What did they find? The researchers concluded that both prenatal and childhood exposures to these chemicals “were associated with poorer attention, fine motor coordination, and cognition” (particularly verbal comprehension) by the time the children reached school age. “This study, the largest to date, contributes to growing evidence suggesting that PBDEs [polybrominated diphenyl ethers, flame retardant chemicals] have adverse impacts on child neurobehavioral development.” The effects may extend into adolescence, again affecting motor function as well as thyroid gland function. The effect on our thyroid glands may even extend into adulthood.

These chemicals get into moms, then into the amniotic fluid, and then into the breast milk. The more that’s in the milk, the worse the infants’ mental development may be. Breast milk is still best, but how did these women get exposed in the first place?

The question has been: Are we exposed mostly from diet or dust? Researchers in Boston collected breast milk samples from 46 first-time moms, vacuumed up samples of dust from their homes, and questioned them about their diets. The researchers found that both were likely to blame. Diet-wise, a number of animal products were implicated. This is consistent with what’s been found worldwide. For example, in Europe, these flame retardant chemical pollutants are found mostly in meat, including fish, and other animal products. It’s similar to what we see with dioxins—they are mostly found in fish and other fatty foods, with a plant-based diet offering the lowest exposure.

If that’s the case, do vegetarians have lower levels of flame retardant chemical pollutants circulating in their bloodstreams? Yes. Vegetarians may have about 25% lower levels. Poultry appears to be the largest contributor of PBDEs. USDA researchers compared the levels in different meats, and the highest levels of these pollutants were found in chicken and turkey, with less in pork and even less in beef. California poultry had the highest, consistent with strict furniture flammability codes. But it’s not like chickens are pecking at the sofa. Chickens and turkeys may be exposed indirectly through the application of sewer sludge to fields where feed crops are raised, contamination of water supplies, the use of flame-retarded materials in poultry housing, or the inadvertent incorporation of fire-retardant material into the birds’ bedding or feed ingredients.

Fish have been shown to have the highest levels overall, but Americans don’t eat a lot of fish so they don’t contribute as much to the total body burden in the United States. Researchers have compared the level of PBDEs found in meat-eaters and vegetarians. The amount found in the bloodstream of vegetarians is noticeably lower, as you can see in my video Flame Retardant Pollutants and Child Development. Just to give you a sense of the contribution of chicken, higher than average poultry eaters have higher levels than omnivores as a whole, and lower than average poultry eaters have levels lower than omnivores.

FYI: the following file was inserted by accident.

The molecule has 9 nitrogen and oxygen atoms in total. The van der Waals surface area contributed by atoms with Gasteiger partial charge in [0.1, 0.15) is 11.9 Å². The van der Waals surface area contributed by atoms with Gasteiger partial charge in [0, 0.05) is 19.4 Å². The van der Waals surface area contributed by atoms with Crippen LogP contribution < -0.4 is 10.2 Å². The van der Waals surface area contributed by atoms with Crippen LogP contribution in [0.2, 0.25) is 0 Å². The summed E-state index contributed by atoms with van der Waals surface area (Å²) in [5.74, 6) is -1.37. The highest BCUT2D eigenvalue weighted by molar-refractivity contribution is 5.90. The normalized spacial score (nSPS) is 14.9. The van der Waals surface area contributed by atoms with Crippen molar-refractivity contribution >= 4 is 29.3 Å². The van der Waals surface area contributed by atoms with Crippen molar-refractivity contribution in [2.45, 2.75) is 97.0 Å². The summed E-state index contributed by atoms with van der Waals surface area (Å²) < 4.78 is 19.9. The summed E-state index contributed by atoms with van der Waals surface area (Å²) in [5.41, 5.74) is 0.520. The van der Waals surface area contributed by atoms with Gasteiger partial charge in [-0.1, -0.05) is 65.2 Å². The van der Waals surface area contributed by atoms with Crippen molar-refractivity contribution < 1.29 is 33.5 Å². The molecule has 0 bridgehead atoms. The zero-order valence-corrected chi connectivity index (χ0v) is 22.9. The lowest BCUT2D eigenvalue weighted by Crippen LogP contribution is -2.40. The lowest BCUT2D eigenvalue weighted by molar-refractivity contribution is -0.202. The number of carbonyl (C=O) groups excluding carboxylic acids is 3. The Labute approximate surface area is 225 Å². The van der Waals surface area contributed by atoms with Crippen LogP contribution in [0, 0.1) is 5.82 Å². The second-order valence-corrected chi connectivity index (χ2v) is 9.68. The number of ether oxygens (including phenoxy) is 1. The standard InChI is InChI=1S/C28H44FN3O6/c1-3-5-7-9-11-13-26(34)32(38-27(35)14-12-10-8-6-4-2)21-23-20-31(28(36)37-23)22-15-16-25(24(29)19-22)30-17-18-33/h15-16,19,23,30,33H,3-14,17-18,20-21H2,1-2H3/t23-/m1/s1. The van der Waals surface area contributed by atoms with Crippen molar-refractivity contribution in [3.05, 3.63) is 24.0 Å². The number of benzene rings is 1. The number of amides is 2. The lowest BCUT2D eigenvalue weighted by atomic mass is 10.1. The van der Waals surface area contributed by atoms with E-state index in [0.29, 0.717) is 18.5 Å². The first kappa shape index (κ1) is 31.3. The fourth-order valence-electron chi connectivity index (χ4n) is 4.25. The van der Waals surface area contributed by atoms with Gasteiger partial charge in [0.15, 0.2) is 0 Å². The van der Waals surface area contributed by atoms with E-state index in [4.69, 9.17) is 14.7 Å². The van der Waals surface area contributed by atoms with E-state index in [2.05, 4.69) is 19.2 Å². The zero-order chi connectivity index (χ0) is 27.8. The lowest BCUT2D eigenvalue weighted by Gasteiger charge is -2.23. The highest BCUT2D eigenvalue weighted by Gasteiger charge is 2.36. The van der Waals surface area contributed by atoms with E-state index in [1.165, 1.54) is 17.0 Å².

What are the PBDE levels in vegans? We know the intake of many other classes of pollutants is almost exclusively from the ingestion of animal fats in the diet. What if we take them all out of the diet? It works for dioxins. Vegan dioxin levels appear markedly lower than the general population. What about for the flame retardant chemicals? Vegans have levels lower than vegetarians, with those who’ve been vegan around 20 years having even lower concentrations. This tendency for chemical levels to decline the longer one eats plant-based suggests that food of animal origin contributes substantially. But note that levels never get down to zero, so diet is not the only source.

The USDA researchers note that there are currently no regulatory limits on the amount of flame retardant chemical contamination in U.S. foods, “but reducing the levels of unnecessary, persistent, toxic compounds in our diet is certainly desirable.”

I’ve previously talked about this class of chemicals in Food Sources of Flame Retardant Chemicals. The same foods seem to accumulate a variety of pollutants:

Many of these chemicals have hormone- or endocrine-disrupting effects. See, for example:

In health,

Michael Greger, M.D.

PS: If you haven’t yet, you can subscribe to my free videos here and watch my live, year-in-review presentations: